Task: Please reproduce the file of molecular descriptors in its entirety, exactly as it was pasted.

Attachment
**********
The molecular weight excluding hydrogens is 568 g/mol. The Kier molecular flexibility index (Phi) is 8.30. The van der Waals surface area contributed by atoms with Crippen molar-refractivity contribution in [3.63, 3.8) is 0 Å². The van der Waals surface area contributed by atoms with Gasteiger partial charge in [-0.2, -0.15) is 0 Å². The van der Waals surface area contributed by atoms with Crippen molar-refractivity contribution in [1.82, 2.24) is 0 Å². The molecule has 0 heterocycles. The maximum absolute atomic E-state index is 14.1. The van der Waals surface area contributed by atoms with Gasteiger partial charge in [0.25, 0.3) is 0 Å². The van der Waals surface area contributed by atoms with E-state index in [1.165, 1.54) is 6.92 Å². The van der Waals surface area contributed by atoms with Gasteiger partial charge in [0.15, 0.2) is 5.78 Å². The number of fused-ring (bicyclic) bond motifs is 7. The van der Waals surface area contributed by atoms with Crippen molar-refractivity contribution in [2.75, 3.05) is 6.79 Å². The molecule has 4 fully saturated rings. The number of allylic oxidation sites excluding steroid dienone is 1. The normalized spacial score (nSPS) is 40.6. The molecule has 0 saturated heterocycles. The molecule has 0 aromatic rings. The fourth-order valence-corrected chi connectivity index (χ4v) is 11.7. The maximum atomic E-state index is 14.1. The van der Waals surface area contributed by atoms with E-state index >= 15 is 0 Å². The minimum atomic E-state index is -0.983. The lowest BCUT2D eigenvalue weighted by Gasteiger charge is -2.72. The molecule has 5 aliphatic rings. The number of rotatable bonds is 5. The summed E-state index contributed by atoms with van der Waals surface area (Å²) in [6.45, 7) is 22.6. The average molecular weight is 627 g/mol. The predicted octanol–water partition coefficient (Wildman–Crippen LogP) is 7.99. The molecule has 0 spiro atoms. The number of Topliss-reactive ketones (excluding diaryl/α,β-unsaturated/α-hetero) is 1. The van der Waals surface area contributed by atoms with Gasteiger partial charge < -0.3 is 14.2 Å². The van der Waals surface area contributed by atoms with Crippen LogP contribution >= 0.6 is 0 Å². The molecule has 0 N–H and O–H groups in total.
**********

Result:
The molecular weight excluding hydrogens is 568 g/mol. The Kier molecular flexibility index (Phi) is 8.30. The van der Waals surface area contributed by atoms with Crippen molar-refractivity contribution in [3.63, 3.8) is 0 Å². The van der Waals surface area contributed by atoms with Gasteiger partial charge in [-0.2, -0.15) is 0 Å². The van der Waals surface area contributed by atoms with Crippen molar-refractivity contribution in [1.82, 2.24) is 0 Å². The molecule has 0 heterocycles. The maximum absolute atomic E-state index is 14.1. The van der Waals surface area contributed by atoms with Gasteiger partial charge in [0.25, 0.3) is 0 Å². The van der Waals surface area contributed by atoms with E-state index in [1.165, 1.54) is 6.92 Å². The van der Waals surface area contributed by atoms with Gasteiger partial charge in [0.15, 0.2) is 5.78 Å². The number of fused-ring (bicyclic) bond motifs is 7. The van der Waals surface area contributed by atoms with Crippen molar-refractivity contribution in [2.75, 3.05) is 6.79 Å². The molecule has 4 fully saturated rings. The number of allylic oxidation sites excluding steroid dienone is 1. The normalized spacial score (nSPS) is 40.6. The molecule has 0 saturated heterocycles. The molecule has 0 aromatic rings. The fourth-order valence-corrected chi connectivity index (χ4v) is 11.7. The maximum atomic E-state index is 14.1. The van der Waals surface area contributed by atoms with E-state index >= 15 is 0 Å². The minimum atomic E-state index is -0.983. The lowest BCUT2D eigenvalue weighted by Gasteiger charge is -2.72. The molecule has 5 aliphatic rings. The number of rotatable bonds is 5. The summed E-state index contributed by atoms with van der Waals surface area (Å²) in [6.45, 7) is 22.6. The average molecular weight is 627 g/mol. The predicted octanol–water partition coefficient (Wildman–Crippen LogP) is 7.99. The molecule has 0 spiro atoms. The number of Topliss-reactive ketones (excluding diaryl/α,β-unsaturated/α-hetero) is 1. The van der Waals surface area contributed by atoms with Gasteiger partial charge < -0.3 is 14.2 Å². The van der Waals surface area contributed by atoms with Crippen LogP contribution >= 0.6 is 0 Å². The molecule has 0 N–H and O–H groups in total.